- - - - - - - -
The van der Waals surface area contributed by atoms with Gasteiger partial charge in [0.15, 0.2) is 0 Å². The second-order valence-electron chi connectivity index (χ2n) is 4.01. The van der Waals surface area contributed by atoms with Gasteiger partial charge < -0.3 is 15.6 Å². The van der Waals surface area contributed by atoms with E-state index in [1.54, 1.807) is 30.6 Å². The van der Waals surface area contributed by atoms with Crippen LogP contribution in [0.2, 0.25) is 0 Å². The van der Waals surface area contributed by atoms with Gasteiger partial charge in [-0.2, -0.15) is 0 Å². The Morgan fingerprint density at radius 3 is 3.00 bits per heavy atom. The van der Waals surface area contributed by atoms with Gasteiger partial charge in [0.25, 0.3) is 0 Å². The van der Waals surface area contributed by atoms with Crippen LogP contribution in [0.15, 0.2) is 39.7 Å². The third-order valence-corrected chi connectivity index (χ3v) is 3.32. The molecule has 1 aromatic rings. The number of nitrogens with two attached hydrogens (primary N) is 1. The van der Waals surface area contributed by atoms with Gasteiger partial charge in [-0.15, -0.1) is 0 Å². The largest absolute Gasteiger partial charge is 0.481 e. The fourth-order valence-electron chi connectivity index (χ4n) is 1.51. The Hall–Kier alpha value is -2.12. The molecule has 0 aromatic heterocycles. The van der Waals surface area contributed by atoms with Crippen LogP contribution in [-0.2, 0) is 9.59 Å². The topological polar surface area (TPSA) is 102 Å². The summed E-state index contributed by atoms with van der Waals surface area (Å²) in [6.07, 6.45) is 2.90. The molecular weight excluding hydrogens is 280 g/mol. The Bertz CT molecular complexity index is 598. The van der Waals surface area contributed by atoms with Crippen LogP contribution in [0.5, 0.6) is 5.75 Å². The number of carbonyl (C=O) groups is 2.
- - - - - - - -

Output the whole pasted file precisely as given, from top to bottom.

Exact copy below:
The van der Waals surface area contributed by atoms with Gasteiger partial charge in [0.15, 0.2) is 0 Å². The second-order valence-electron chi connectivity index (χ2n) is 4.01. The van der Waals surface area contributed by atoms with Gasteiger partial charge < -0.3 is 15.6 Å². The van der Waals surface area contributed by atoms with E-state index in [1.54, 1.807) is 30.6 Å². The van der Waals surface area contributed by atoms with Crippen LogP contribution in [0.2, 0.25) is 0 Å². The van der Waals surface area contributed by atoms with Gasteiger partial charge in [-0.2, -0.15) is 0 Å². The Morgan fingerprint density at radius 3 is 3.00 bits per heavy atom. The van der Waals surface area contributed by atoms with Gasteiger partial charge in [0.25, 0.3) is 0 Å². The van der Waals surface area contributed by atoms with Crippen LogP contribution in [0.15, 0.2) is 39.7 Å². The third-order valence-corrected chi connectivity index (χ3v) is 3.32. The molecule has 1 aromatic rings. The number of nitrogens with two attached hydrogens (primary N) is 1. The van der Waals surface area contributed by atoms with Gasteiger partial charge in [-0.15, -0.1) is 0 Å². The largest absolute Gasteiger partial charge is 0.481 e. The fourth-order valence-electron chi connectivity index (χ4n) is 1.51. The Hall–Kier alpha value is -2.12. The molecule has 0 aromatic heterocycles. The van der Waals surface area contributed by atoms with Crippen LogP contribution in [-0.2, 0) is 9.59 Å². The topological polar surface area (TPSA) is 102 Å². The summed E-state index contributed by atoms with van der Waals surface area (Å²) in [6.07, 6.45) is 2.90. The molecular weight excluding hydrogens is 280 g/mol. The Bertz CT molecular complexity index is 598. The van der Waals surface area contributed by atoms with Crippen LogP contribution in [0.5, 0.6) is 5.75 Å². The number of carbonyl (C=O) groups is 2.